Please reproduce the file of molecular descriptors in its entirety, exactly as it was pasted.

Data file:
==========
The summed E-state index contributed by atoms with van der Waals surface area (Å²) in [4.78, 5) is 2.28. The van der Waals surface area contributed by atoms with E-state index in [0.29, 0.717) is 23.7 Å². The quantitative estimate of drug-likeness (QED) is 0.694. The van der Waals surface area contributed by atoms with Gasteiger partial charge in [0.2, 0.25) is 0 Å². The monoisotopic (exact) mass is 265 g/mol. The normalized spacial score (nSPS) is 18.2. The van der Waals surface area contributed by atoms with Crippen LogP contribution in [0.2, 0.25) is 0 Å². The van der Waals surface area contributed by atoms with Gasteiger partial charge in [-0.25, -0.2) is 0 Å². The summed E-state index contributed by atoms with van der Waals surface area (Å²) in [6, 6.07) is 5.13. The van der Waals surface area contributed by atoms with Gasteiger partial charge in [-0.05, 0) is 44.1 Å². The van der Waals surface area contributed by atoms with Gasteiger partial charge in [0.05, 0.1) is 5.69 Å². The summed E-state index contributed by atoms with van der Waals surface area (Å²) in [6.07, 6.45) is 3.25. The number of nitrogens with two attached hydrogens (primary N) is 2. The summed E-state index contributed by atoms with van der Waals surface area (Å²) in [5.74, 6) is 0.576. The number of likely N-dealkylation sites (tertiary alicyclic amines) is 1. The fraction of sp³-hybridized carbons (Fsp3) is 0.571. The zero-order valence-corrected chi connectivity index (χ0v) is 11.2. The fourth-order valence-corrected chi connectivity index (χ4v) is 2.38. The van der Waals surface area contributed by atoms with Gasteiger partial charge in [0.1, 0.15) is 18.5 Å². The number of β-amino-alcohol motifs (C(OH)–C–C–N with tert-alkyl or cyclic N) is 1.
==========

The summed E-state index contributed by atoms with van der Waals surface area (Å²) in [4.78, 5) is 2.28. The van der Waals surface area contributed by atoms with E-state index in [0.29, 0.717) is 23.7 Å². The quantitative estimate of drug-likeness (QED) is 0.694. The van der Waals surface area contributed by atoms with Gasteiger partial charge in [0.2, 0.25) is 0 Å². The monoisotopic (exact) mass is 265 g/mol. The normalized spacial score (nSPS) is 18.2. The van der Waals surface area contributed by atoms with Crippen LogP contribution in [0.2, 0.25) is 0 Å². The van der Waals surface area contributed by atoms with Gasteiger partial charge in [-0.25, -0.2) is 0 Å². The summed E-state index contributed by atoms with van der Waals surface area (Å²) in [6, 6.07) is 5.13. The van der Waals surface area contributed by atoms with Gasteiger partial charge in [-0.05, 0) is 44.1 Å². The van der Waals surface area contributed by atoms with Gasteiger partial charge in [0.05, 0.1) is 5.69 Å². The summed E-state index contributed by atoms with van der Waals surface area (Å²) in [6.07, 6.45) is 3.25. The number of nitrogens with two attached hydrogens (primary N) is 2. The summed E-state index contributed by atoms with van der Waals surface area (Å²) in [5.74, 6) is 0.576. The number of likely N-dealkylation sites (tertiary alicyclic amines) is 1. The fraction of sp³-hybridized carbons (Fsp3) is 0.571. The zero-order valence-corrected chi connectivity index (χ0v) is 11.2. The fourth-order valence-corrected chi connectivity index (χ4v) is 2.38. The van der Waals surface area contributed by atoms with Gasteiger partial charge in [0.1, 0.15) is 18.5 Å². The number of β-amino-alcohol motifs (C(OH)–C–C–N with tert-alkyl or cyclic N) is 1.